In a mumble, Conaway told Judge Glenn B. Bronson that he wanted to apologize to everyone who sat through "and was affected by this trial."
Bronson told Conaway he deserved to spend the rest of his life in a cell: "She showed you kindness and you committed a horrible murder - the way you beat her to death - for a pocketful of change."
Bronson noted that Conaway returned to Walton's house to steal more items during the 10 days before her body was found.
"This was a despicable, horrible, depraved crime," Bronson said.
Conaway's subdued conduct Friday was in sharp contrast to the trial, when he interrupted and challenged Bronson until the judge held him in contempt of court. At the end, Bronson had Conaway gagged and held in an anteroom so he could hear - but not disrupt - the judge's legal instructions before the jury began deliberating on Thursday.
Defense attorney Thomas L. McGill Jr. said Conaway told him not to appeal. Conaway did not testify at trial.
Walton was described as a dear friend and a force for good in the neighborhood around the 6300 block of Magnolia Street and among members of the New Covenant Church of Philadelphia nearby on Germantown Avenue.
"She was like a sister to me," Gwendolyn Gilliam told Bronson in a victim-impact statement. Gilliam said Walton secretly paid part of her husband's funeral costs and was always available for comfort and advice.
Assistant District Attorney Carolyn Naylor read a letter from Walton's son, Damon, who wrote asking Conaway: "I don't understand how you could do this to someone who watched you grow up."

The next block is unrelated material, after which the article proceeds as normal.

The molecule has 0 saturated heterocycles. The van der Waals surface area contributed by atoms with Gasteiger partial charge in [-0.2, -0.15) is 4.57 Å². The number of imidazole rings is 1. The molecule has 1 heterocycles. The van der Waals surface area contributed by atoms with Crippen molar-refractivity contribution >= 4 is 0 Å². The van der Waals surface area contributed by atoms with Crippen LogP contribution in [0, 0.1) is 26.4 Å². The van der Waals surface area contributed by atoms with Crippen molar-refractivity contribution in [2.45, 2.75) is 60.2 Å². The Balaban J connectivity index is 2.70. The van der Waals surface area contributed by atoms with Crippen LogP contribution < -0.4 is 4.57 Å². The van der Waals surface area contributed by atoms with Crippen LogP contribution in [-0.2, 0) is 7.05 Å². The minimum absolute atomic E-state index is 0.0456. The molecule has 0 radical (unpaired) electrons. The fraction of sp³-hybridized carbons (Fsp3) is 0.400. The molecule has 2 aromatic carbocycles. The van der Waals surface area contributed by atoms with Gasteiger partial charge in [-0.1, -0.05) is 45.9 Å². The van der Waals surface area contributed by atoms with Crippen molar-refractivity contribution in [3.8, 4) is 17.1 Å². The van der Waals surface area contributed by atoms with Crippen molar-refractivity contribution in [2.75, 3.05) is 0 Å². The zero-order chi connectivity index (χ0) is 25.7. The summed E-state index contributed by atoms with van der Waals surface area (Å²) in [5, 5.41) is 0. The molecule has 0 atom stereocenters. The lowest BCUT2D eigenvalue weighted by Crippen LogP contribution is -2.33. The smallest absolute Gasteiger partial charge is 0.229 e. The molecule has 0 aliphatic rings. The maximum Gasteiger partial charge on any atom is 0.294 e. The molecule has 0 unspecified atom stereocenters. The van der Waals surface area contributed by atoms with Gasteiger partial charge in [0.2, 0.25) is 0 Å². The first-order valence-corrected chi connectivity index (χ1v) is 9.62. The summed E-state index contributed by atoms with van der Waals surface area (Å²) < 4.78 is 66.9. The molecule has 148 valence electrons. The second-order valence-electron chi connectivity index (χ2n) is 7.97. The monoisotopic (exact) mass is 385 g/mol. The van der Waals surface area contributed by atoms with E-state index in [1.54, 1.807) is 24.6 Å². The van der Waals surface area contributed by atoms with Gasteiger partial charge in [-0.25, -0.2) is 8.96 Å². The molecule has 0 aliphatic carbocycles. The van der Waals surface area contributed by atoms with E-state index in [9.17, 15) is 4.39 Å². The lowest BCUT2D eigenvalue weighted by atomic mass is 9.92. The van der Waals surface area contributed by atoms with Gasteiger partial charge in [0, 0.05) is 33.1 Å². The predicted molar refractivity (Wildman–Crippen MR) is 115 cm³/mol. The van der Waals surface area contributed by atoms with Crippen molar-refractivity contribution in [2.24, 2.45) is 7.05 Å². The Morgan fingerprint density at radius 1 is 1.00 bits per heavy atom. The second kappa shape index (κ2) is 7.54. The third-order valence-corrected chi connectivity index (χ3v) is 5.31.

Naylor said the evidence showed that Ellen Walton surprised Conaway in her house when she walked up from the basement.
Conaway pushed Walton down the steps, Naylor said, and then beat her in the head with an iron frying pan, breaking the handle.
"The medical examiner documented 15 different injuries including 11 lacerations and a punch or kick in the ribs," Naylor said.
Though unconscious, Walton may have been alive for a day on the basement floor, Naylor said.
Police were led to Conaway after witnesses - buttressed by surveillance video - described him "doing doughnuts" in Walton's Toyota in a parking lot.
Conaway's bloody fingerprint and DNA were also recovered from the door frame leading to the basement in Walton's house, Naylor said.
Afterward, Damon Walton said his mother would probably be alive if Conaway had paused for a moment.
"She probably wouldn't have even called police," Walton said. "She probably would have talked to him about his decision-making and let him go."
Contact staff writer Joseph A. Slobodzian at 215-854-2985, firstname.lastname@example.org, or @joeslobo on Twitter.